The Symphony in D would appear to be the oldest of the works. One-quarter the length of the Symphony in F and roughly one-third the length of the other pair of symphonies on the album, its three movements pass by so quickly and formally (with only the most schematic and brief of developments) that they could almost be missed. Nevertheless, the opening Allegro, despite the ceremonial character of its first theme (with trumpets blazing) reveals the strong influence of. P. E. Bach, in its propulsive, mercurial rhythms, short melodic breath, and sudden harmonic shifts. Much the same can be said of the finale, while the Andante suddenly displays Italianate manners at their most basic, with a simple melody over an Alberti bass.

The Symphony in C from 1786 jumps abruptly into the sound world of the late Classical period. The complexity and time span of each movement has broadened dramatically, and the thematic material has gained genuine individuality. The Andante begins with a noble theme stated by a pair of clarinets in thirds, to which some pleasant touches of non-functional harmony are added when the orchestra enters. It ends abruptly on a seventh chord, much like e. P. E Bach's slow movements, and leads to a blandly energetic Minuet (this symphony is the only one on this album to follow the Austrian four­movement model, instead of the older three-movement form derived from the Italian opera Sinfonia) that sandwiches a central section featuring flutes in an ethereal Gluck-like melody. The finale combines Bach again with Mannheim rockets, Italianate melodies for pairs of winds, and a preference for two­and occasionally three-part counterpoint that recalls Michael Haydn. Fascinating stuff.

Wolf must have had some extraordinary wind soloists at his disposal in Weimer. As much space as they get to exhibit their talents in the C-Major Symphony, the R-Major work provides still more. A pair of clarinets, and later, flutes, are featured prominently in the opening Allegro moderato, with thematic content offered in thirds, in counterpoint, or as solo with accompaniment. The sharp Bachian edges have been filed down with more recourse to development, though the extremely brief Andante movement remains a lyrical Italianate stub rather than a full participant in the symphonic process. The finale is an ingenious piece that incorporates a symphonic minuet and again recalls Bach's empfindsamer Stit (sensitive style), with the older master's unexpected harmonic shifts and wide, leaping figures adapted to the tastes of a later period.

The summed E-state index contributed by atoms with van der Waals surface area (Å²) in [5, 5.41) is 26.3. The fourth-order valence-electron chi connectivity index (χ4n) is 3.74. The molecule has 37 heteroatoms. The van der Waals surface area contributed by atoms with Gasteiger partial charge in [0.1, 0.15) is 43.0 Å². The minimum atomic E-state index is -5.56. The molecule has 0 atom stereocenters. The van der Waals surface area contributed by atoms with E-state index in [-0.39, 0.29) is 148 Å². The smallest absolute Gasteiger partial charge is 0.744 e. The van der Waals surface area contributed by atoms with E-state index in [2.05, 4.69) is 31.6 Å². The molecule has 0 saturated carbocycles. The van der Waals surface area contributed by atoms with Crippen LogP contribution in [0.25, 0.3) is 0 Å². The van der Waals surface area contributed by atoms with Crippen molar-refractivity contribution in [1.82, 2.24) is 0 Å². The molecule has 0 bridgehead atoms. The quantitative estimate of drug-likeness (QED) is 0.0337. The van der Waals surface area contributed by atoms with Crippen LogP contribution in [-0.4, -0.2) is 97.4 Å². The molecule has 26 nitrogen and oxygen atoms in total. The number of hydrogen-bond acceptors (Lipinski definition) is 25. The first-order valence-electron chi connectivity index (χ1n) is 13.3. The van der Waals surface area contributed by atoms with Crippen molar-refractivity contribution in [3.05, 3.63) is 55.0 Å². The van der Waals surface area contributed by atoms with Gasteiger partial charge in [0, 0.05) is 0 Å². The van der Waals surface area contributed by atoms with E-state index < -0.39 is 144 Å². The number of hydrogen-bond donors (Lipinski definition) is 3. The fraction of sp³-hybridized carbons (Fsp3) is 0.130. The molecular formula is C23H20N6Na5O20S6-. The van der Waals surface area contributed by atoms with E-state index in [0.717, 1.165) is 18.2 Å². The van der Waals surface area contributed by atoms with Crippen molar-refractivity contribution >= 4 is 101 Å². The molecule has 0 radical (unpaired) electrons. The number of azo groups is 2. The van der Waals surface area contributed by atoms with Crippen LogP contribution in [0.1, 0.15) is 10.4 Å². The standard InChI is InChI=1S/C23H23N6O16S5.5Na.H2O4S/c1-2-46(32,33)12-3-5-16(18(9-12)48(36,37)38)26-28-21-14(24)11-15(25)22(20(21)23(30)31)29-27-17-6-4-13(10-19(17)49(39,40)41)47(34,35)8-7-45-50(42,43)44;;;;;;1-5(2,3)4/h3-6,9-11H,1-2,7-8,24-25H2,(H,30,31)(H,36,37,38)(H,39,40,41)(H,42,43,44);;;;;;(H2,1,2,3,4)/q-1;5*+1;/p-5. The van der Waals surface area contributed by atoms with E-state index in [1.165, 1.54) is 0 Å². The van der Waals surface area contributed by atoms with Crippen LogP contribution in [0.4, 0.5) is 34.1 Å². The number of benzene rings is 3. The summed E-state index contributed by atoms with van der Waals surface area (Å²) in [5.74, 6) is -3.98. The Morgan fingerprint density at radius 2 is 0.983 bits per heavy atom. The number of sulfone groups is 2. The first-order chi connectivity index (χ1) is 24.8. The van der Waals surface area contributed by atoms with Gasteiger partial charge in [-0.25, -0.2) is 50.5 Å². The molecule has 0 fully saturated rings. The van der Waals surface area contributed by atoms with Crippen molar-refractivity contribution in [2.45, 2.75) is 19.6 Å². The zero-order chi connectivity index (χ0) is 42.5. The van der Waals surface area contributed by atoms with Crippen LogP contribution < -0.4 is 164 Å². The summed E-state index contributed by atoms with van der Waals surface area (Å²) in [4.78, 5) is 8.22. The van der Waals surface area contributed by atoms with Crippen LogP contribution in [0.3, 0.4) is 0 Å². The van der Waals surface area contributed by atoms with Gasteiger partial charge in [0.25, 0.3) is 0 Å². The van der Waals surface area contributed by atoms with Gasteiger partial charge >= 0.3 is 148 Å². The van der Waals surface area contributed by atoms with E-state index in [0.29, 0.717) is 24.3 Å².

The Symphony in F is the most elaborately composed work on this disc. By far the longest sym­phony of the group (24 minutes, as opposed to 7, 17, and 17), the Andante strides forward to center stage as the longest movement in the collection. It is a somber, haunting piece in typical AABA form that recalls Boccherini and the other Italians resident at the Spanish court, mixing Baroque and Classical elements with magisterial ease. Of all the selections on this release, it is this movement that stands out far above the rest. In an earlier phonographic era, Beecham would have cut a couple of repeats, slowed down matters appropriately for the tempo marking, and recorded it as prime lollipop material. Now we get it all, but at a pace that's too quick to let the weight and timbre of the music be fully felt.

This is my single complaint about Pasquet's conducting. Like quite a few other period specialists, he denies the period's composers the right to choose their own tempos. His faster movements are dynamically varied and convincingly performed (especially by the Weimer players' wind section) but rigidly paced, while his slow movements are only a shade less fast than everything else. Is it really a Romantic period anachronism to assume that when a composer writes andante, he genuinely wants something slower than moderato or allegretto?

The sound is crisp and nicely blended, avoiding the pitfalls of instrumentalists whose solos zoom out of nowhere to electronically dominate the proceedings. However, I do take issue with the banding that the producers of this album supply. The rallentando and seventh chord that concludes the C Major Symphony's andante is obviously intended as a quick lead-in to the minuet, but we have a six-second pause between cuts, instead. The liner notes don't live up to Naxos's usual standard, either. They're too generic, and poorly translated.

These caveats aside, this is an attractive release that once again demonstrates just how much fine compositional talent existed around the time of Haydn and Mozart that wasn't Haydn or Mozart. Let's hope for Volume 2.